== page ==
By on April 7, 2020

nissan

That headline comes with an asterisk, as the fuel economy gains expected from the 2020 Nissan Frontier are only applicable if you planned on buying a V6 model. The four-cylinder Frontier is dead for ’20, as is the manual transmission.

While the Environmental Protection Agency hasn’t yet bestowed MPG figures on the “new” truck (same body, new powertrain), Nissan has come clean with estimates.

Speaking to Motor1, the automaker claims the rear-drive 2020 Frontier, which carries a standard direct-injection 3.8-liter V6 and nine-speed automatic (previous V6 Frontiers boasted 4.0 liters of displacement and either a five-speed auto or six-speed stick), should garner a rating of 19 mpg city, 24 mpg highway, and 20 mpg combined in 4×2 guise.

Four-wheel drive models should net a rating of 17/23/19.

The estimates top the old 4×2 4.0L by 2 mpg, regardless of transmission, while the 4×4 sees a gain of either 1 or 2 mpg. It’s worth noting, however, that the base ’19 Frontier with four-banger and manual tranny returned 21 mpg in combined driving. The ’20 does top it on the highway, though.

With the six-speed manual gone for the current model year, Nissan fans can forget about a resurrection of the bargain-basement row-your-own model. According to Melaina Vasko, Nissan’s vehicle performance development manager for trucks and full-size SUVs, the nine-speed will remain the only transmission option.

Apparently, the model’s stick shift take rate was only 5 percent.

While the Frontier’s fuel economy specs change for 2020, they’re likely to change again when the redesigned 2021 model emerges. Boasting a new body, less weight, and extra aero, the ’21 should see further improvements in the MPG situation.

[Image: Nissan]

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16 Comments on “Expect MPG Boost When Re-engined Nissan Frontier Lands...”


  • avatar
    Peter Gazis

    Are we still pretending that Nissan will survive this crisis?

  • avatar
    FormerFF

    So, what does that leave for manual transmission vehicles in Nissan’s US lineup? Is it just the price leader model of the Versa and the Z?

  • avatar
    cprescott

    The truck isn’t new. The engine will be. There is no story here.

  • avatar
    Oberkanone

    New engine in a 16 year old truck is not a story. New engine in 16 year old design that is still in production, now that is a story.

  • avatar
    statikboy

    The added complexity of 4 extra gears for so minor an economy improvement? Plus likely added cost out the door. Doesn’t seem like a good payoff.

    I wonder what the new engine with old transmission would have provided. Or the old engine with new transmission?

  • avatar
    Hummer

    I think Nissan went the wrong direction with this, they should have introduced a large displacement 4 cylinder and attacked the bottom end of the market. Trying to upmarket a 16 year old truck isn’t realistic.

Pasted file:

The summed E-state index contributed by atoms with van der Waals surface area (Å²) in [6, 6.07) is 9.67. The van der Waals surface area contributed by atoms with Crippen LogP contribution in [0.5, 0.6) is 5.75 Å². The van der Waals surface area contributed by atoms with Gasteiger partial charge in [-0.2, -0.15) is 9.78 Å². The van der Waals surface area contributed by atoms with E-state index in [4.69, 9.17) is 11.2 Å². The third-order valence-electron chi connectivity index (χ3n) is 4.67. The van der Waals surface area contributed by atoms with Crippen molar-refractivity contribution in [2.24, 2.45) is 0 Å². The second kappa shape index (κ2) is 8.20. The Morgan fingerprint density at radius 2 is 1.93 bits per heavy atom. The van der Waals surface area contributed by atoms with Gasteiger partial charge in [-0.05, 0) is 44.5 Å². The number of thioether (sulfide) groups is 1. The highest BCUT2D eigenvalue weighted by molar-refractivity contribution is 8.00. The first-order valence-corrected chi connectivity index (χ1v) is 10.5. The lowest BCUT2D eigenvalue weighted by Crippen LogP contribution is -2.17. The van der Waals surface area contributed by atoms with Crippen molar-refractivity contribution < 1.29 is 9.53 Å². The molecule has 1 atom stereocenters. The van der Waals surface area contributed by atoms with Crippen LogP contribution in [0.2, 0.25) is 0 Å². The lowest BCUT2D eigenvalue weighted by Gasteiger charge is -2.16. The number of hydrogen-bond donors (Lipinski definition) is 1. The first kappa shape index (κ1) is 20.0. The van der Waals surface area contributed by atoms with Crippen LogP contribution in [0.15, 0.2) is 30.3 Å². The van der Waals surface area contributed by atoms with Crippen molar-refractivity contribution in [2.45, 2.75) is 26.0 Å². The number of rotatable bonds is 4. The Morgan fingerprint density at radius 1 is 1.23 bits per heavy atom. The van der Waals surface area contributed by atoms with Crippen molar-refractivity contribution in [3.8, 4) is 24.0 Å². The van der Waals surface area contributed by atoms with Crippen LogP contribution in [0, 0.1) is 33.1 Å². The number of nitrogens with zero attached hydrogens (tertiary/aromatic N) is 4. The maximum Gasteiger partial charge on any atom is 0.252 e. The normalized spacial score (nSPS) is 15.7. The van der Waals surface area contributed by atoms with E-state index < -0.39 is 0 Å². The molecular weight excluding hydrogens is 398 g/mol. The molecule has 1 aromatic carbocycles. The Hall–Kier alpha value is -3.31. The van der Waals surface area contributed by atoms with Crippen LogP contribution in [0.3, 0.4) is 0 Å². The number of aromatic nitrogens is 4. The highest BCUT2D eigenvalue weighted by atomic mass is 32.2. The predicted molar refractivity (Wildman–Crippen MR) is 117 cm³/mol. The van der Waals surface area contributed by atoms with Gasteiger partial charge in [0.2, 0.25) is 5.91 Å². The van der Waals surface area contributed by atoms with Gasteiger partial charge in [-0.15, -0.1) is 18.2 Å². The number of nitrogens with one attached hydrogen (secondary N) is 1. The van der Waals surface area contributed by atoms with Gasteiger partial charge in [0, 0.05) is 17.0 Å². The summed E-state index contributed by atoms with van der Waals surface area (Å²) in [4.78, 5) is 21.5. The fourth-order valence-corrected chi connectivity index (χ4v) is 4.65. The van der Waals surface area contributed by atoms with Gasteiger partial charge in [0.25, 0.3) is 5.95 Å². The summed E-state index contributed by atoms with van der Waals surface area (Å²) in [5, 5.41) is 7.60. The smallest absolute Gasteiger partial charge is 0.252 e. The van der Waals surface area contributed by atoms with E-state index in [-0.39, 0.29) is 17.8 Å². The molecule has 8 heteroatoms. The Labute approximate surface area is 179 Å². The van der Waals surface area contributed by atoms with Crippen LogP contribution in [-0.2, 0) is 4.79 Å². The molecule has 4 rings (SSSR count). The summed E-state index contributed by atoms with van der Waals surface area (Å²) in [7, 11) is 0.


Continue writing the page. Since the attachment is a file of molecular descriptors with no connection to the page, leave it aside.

• avatar
    Art Vandelay

    But they just got the 5 speed in the current truck sorted a year or two ago. You’ll need to wait a decade or so on this one.

  • avatar
    Art Vandelay

    Does it being old make it that much cheaper to make and sell that they can magically undercut the other more modern offerings like everyone seems to think? I mean they can sell it cheaper maybe…but cheap enough to make it worthwhile? This design has been penny pinched to death. I don’t think there is much left to cut.

  • avatar
    Jeff S

    Agree about having a 4 cylinder, but I would have reservations about buying any Nissan product with any automatic Jatco transmissions which includes not just CVTs. Jatco has a bad reputation for automatics.

  • avatar
    Erikstrawn

    20 mpg from a V6? It’s the early 2000s all over again. Gas mileage numbers are dropping. Just watch, in the next year or so gas prices will spike, oil companies will again post record profits, and everyone will shift to more fuel efficient cars for about 30 seconds, then the price of gas will drop again to prevent too many people trading in their gas guzzlers.

  • avatar
    Jeff S

    This has been true for years and oil prices will rise again and then fall. It is better to buy a vehicle that you need and will use and plan on keeping it long term. The additional increase in fuel prices will be little compared to the loses and depreciation that you take when trading a vehicle.

  • avatar
    DenverMike

    The old drivetrain was the main attraction.

  • avatar
    Jeff S

    Agree the old drivetrain was the best part of the Frontier along with a very competitive price. Nissan might not sell as many Frontiers once they move to completely new model especially if they have to raise the price. The Frontier sells on its price it is a good value. Raise the price and only offer a Jatco automatic makes the Frontier less desirable.

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